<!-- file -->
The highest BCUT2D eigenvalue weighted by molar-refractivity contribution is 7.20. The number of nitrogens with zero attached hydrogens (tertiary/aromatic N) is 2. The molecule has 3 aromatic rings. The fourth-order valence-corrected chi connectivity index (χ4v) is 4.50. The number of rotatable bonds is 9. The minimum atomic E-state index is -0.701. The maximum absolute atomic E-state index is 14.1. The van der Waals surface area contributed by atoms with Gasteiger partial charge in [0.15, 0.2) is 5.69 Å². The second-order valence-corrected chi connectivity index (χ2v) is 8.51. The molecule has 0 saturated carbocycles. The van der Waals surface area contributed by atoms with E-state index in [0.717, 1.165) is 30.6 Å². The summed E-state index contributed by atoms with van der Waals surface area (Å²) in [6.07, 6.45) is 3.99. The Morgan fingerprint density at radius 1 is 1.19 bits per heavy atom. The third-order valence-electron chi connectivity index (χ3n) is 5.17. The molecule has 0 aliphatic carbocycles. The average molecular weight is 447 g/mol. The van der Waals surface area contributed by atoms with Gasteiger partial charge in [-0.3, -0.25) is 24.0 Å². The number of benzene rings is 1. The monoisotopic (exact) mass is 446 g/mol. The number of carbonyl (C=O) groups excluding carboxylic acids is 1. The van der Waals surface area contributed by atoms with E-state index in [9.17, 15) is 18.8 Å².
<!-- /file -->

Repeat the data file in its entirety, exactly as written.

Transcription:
The highest BCUT2D eigenvalue weighted by molar-refractivity contribution is 7.20. The number of nitrogens with zero attached hydrogens (tertiary/aromatic N) is 2. The molecule has 3 aromatic rings. The fourth-order valence-corrected chi connectivity index (χ4v) is 4.50. The number of rotatable bonds is 9. The minimum atomic E-state index is -0.701. The maximum absolute atomic E-state index is 14.1. The van der Waals surface area contributed by atoms with Gasteiger partial charge in [0.15, 0.2) is 5.69 Å². The second-order valence-corrected chi connectivity index (χ2v) is 8.51. The molecule has 0 saturated carbocycles. The van der Waals surface area contributed by atoms with E-state index in [0.717, 1.165) is 30.6 Å². The summed E-state index contributed by atoms with van der Waals surface area (Å²) in [6.07, 6.45) is 3.99. The Morgan fingerprint density at radius 1 is 1.19 bits per heavy atom. The third-order valence-electron chi connectivity index (χ3n) is 5.17. The molecule has 0 aliphatic carbocycles. The average molecular weight is 447 g/mol. The van der Waals surface area contributed by atoms with Gasteiger partial charge in [-0.3, -0.25) is 24.0 Å². The number of benzene rings is 1. The monoisotopic (exact) mass is 446 g/mol. The number of carbonyl (C=O) groups excluding carboxylic acids is 1. The van der Waals surface area contributed by atoms with E-state index in [9.17, 15) is 18.8 Å².